The U.S. government, acknowledging its limited success in combating Islamic extremist messaging, is recruiting tech companies, community organizations and educational groups to take the lead in disrupting online radicalization.
The change in strategy, which took a step forward on Wednesday when the Justice Department convened a meeting with social media firms including Facebook Inc, Twitter and Alphabet Inc’s Google , comes despite what critics say is scant evidence on the effectiveness of such efforts.
The meeting was “a recognition that the government is ill-positioned and ill-equipped to counter ISIS online,” Seamus Hughes, deputy director of George Washington University’s Program on Extremism, said after attending the event, using an acronym for the Islamic State group.
The federal government is not best placed to counter extremist online recruitment efforts with messaging of its own, said George Selim, director of the Department of Homeland Security (DHS) office that coordinates the government’s “countering violent extremism” (CVE) activities.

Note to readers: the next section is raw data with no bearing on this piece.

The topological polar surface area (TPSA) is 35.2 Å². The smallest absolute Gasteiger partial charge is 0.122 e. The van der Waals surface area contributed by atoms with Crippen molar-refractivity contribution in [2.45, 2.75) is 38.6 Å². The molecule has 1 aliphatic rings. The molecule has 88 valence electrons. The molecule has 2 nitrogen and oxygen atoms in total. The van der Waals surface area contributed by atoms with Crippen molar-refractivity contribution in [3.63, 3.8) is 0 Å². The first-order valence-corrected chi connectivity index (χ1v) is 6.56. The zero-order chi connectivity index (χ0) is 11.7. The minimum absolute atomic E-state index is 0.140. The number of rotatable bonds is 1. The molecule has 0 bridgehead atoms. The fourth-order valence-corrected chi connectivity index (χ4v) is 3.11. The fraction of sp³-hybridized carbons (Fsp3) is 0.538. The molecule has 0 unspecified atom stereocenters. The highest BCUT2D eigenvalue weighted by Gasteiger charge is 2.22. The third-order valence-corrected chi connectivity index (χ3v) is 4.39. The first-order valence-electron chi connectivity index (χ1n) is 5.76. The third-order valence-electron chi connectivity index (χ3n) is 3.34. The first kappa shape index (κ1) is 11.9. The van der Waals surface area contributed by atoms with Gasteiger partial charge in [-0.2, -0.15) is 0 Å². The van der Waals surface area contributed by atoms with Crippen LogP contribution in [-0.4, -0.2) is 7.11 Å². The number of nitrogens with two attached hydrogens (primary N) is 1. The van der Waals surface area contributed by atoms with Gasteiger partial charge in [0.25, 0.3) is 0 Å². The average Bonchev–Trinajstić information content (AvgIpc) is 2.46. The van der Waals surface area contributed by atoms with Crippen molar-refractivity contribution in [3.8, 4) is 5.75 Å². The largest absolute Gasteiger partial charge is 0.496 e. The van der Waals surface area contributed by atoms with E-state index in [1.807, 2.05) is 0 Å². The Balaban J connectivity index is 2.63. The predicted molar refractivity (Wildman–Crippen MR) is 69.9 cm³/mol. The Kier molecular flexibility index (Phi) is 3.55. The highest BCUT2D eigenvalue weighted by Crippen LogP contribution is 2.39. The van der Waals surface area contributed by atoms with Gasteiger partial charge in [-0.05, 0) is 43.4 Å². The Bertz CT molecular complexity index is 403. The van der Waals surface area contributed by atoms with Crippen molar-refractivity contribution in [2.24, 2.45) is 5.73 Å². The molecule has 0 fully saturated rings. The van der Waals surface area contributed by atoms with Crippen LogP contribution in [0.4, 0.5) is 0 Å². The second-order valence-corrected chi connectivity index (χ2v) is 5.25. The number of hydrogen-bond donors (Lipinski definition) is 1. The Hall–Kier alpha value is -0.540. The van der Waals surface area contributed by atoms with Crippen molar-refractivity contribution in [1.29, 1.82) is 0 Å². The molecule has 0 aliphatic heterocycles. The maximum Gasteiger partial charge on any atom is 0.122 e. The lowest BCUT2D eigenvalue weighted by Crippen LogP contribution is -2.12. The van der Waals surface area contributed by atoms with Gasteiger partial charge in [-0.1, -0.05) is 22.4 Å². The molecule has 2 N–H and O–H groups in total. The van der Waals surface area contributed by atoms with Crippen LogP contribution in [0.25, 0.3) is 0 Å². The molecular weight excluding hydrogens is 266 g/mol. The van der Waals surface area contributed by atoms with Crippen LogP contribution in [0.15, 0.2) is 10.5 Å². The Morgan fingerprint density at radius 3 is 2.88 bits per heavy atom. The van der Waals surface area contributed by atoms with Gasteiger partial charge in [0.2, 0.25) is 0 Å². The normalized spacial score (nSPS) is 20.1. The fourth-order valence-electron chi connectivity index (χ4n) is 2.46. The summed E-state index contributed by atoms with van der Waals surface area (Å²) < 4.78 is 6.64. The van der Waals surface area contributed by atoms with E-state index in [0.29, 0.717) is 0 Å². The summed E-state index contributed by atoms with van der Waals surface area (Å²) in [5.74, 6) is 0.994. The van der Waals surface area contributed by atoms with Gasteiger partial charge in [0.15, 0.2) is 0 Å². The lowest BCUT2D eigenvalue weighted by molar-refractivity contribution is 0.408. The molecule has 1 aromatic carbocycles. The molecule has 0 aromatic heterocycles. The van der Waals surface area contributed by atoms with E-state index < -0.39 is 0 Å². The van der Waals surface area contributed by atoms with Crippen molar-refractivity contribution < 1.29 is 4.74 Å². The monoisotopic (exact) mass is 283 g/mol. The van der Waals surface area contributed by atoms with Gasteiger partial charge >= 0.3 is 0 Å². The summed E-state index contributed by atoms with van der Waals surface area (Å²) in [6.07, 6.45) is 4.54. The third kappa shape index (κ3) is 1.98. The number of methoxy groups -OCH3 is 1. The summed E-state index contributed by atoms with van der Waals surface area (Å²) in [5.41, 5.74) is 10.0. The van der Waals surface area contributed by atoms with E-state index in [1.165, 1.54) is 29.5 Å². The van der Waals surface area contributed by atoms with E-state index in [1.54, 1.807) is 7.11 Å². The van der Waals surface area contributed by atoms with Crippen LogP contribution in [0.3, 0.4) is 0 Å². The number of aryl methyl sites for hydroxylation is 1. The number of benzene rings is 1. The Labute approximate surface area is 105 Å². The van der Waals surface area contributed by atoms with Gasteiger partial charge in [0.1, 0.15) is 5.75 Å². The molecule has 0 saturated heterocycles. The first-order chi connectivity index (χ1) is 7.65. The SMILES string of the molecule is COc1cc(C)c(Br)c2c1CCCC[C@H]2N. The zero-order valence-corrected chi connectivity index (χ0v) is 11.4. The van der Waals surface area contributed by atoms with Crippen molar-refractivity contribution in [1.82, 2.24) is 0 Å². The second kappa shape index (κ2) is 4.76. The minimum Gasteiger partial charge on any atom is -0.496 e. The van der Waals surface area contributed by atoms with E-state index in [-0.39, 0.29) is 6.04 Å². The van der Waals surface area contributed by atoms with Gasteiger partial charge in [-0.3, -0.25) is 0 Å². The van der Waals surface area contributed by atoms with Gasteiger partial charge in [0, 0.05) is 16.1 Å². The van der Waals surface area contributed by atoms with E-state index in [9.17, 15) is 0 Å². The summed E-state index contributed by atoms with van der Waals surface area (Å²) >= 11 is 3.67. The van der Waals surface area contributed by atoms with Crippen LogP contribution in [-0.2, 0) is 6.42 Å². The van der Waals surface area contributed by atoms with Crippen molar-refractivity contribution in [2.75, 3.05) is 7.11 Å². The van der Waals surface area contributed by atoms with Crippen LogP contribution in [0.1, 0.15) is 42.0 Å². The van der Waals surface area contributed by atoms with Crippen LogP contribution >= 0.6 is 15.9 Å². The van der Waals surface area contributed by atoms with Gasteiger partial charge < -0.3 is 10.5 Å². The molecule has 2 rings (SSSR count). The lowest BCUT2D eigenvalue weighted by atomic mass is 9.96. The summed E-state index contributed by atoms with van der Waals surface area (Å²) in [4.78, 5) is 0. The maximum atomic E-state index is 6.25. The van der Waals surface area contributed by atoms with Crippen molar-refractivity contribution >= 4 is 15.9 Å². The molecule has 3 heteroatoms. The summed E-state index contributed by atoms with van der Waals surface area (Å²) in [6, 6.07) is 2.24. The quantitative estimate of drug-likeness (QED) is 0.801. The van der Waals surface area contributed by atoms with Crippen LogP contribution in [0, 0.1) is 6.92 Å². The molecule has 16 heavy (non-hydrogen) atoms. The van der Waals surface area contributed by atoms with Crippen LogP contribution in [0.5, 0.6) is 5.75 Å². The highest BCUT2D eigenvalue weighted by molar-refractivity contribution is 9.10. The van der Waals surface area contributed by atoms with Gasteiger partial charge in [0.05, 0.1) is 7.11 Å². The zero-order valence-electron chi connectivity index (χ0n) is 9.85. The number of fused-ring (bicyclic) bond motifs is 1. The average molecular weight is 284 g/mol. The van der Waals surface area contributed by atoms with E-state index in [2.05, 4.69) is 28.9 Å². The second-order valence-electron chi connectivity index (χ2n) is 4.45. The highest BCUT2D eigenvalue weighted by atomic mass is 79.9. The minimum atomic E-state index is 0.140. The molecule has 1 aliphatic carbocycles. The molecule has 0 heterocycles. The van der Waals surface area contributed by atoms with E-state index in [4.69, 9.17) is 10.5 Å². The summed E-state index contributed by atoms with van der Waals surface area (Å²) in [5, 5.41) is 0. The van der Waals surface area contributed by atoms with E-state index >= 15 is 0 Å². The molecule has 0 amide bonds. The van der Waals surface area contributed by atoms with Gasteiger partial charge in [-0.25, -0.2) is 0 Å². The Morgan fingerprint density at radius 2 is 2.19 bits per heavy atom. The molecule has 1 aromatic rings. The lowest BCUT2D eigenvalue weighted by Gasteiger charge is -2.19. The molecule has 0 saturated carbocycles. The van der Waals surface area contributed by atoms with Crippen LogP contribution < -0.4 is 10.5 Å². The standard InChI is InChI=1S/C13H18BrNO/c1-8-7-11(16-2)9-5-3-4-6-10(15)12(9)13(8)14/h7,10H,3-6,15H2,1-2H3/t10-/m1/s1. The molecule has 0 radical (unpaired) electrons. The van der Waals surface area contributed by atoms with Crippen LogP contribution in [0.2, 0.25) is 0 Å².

The weird thing about this, as any conservative who has been immersed in social media knows, is that the major social media platforms are too heavily invested in being politically correct regarding all things Islamic to be helpful here at all. Twitter’s got its new “Safety Council” and I can’t count how many conservatives I know who have been suspended from Facebook for being honest about radical Islam.
As we have seen with the recent battle between the FBI and Apple over the San Bernardino terrorist’s phone, the tech crowd really isn’t interested in battling Islamic terrorism at all. It’s more important for them to be perceived as cool champions of civil liberties (which cease to exist when you get killed by a Pakistani jihadi woman imported via Saudi Arabia, by the way).
It’s not that this idea is at its core a bad one, it’s that the people the government needs this help from aren’t really grounded in reality enough to be effective.